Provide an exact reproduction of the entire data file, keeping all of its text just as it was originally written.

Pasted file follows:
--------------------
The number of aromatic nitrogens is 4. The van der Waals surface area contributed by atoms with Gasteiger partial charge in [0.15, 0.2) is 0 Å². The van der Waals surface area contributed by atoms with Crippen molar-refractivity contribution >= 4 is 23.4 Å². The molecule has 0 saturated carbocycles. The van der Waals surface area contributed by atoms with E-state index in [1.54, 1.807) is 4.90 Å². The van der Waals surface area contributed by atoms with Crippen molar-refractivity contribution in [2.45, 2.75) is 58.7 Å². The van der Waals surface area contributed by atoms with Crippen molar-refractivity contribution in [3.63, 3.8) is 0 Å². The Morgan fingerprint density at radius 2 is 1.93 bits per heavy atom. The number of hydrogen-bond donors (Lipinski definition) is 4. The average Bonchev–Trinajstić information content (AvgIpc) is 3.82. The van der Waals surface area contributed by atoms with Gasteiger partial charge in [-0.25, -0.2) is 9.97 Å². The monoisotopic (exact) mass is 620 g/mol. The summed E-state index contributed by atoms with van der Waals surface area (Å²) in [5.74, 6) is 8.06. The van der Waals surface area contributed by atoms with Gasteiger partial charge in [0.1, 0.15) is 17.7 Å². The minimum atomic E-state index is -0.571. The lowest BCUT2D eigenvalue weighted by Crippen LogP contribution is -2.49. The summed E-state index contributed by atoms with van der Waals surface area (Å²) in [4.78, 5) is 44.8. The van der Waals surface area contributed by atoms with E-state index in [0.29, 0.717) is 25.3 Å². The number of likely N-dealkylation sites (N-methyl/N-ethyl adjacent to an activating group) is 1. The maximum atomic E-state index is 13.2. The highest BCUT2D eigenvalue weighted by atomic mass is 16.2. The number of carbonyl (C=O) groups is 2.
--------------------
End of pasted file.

The number of aromatic nitrogens is 4. The van der Waals surface area contributed by atoms with Gasteiger partial charge in [0.15, 0.2) is 0 Å². The van der Waals surface area contributed by atoms with Crippen molar-refractivity contribution >= 4 is 23.4 Å². The molecule has 0 saturated carbocycles. The van der Waals surface area contributed by atoms with E-state index in [1.54, 1.807) is 4.90 Å². The van der Waals surface area contributed by atoms with Crippen molar-refractivity contribution in [2.45, 2.75) is 58.7 Å². The van der Waals surface area contributed by atoms with Crippen molar-refractivity contribution in [3.63, 3.8) is 0 Å². The Morgan fingerprint density at radius 2 is 1.93 bits per heavy atom. The number of hydrogen-bond donors (Lipinski definition) is 4. The average Bonchev–Trinajstić information content (AvgIpc) is 3.82. The van der Waals surface area contributed by atoms with Gasteiger partial charge in [-0.25, -0.2) is 9.97 Å². The monoisotopic (exact) mass is 620 g/mol. The summed E-state index contributed by atoms with van der Waals surface area (Å²) in [5.74, 6) is 8.06. The van der Waals surface area contributed by atoms with Gasteiger partial charge in [0.1, 0.15) is 17.7 Å². The minimum atomic E-state index is -0.571. The lowest BCUT2D eigenvalue weighted by Crippen LogP contribution is -2.49. The summed E-state index contributed by atoms with van der Waals surface area (Å²) in [4.78, 5) is 44.8. The van der Waals surface area contributed by atoms with E-state index in [0.29, 0.717) is 25.3 Å². The number of likely N-dealkylation sites (N-methyl/N-ethyl adjacent to an activating group) is 1. The maximum atomic E-state index is 13.2. The highest BCUT2D eigenvalue weighted by atomic mass is 16.2. The number of carbonyl (C=O) groups is 2.